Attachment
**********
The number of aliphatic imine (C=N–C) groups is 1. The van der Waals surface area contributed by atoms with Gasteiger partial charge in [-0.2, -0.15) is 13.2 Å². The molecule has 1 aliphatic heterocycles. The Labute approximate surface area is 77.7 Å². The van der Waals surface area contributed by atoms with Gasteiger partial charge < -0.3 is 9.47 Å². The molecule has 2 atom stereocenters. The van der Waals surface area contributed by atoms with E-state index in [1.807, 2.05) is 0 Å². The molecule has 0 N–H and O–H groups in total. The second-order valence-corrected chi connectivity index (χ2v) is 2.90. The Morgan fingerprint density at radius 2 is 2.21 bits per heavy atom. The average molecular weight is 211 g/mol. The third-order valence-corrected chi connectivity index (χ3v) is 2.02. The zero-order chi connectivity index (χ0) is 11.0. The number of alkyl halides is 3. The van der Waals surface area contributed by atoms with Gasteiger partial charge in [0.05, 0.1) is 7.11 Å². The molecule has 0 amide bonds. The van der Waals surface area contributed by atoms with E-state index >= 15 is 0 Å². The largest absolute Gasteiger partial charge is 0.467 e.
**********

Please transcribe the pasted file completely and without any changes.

The number of aliphatic imine (C=N–C) groups is 1. The van der Waals surface area contributed by atoms with Gasteiger partial charge in [-0.2, -0.15) is 13.2 Å². The molecule has 1 aliphatic heterocycles. The Labute approximate surface area is 77.7 Å². The van der Waals surface area contributed by atoms with Gasteiger partial charge < -0.3 is 9.47 Å². The molecule has 2 atom stereocenters. The van der Waals surface area contributed by atoms with E-state index in [1.807, 2.05) is 0 Å². The molecule has 0 N–H and O–H groups in total. The second-order valence-corrected chi connectivity index (χ2v) is 2.90. The Morgan fingerprint density at radius 2 is 2.21 bits per heavy atom. The average molecular weight is 211 g/mol. The third-order valence-corrected chi connectivity index (χ3v) is 2.02. The zero-order chi connectivity index (χ0) is 11.0. The number of alkyl halides is 3. The van der Waals surface area contributed by atoms with Gasteiger partial charge in [0.05, 0.1) is 7.11 Å². The molecule has 0 amide bonds. The van der Waals surface area contributed by atoms with E-state index >= 15 is 0 Å². The largest absolute Gasteiger partial charge is 0.467 e.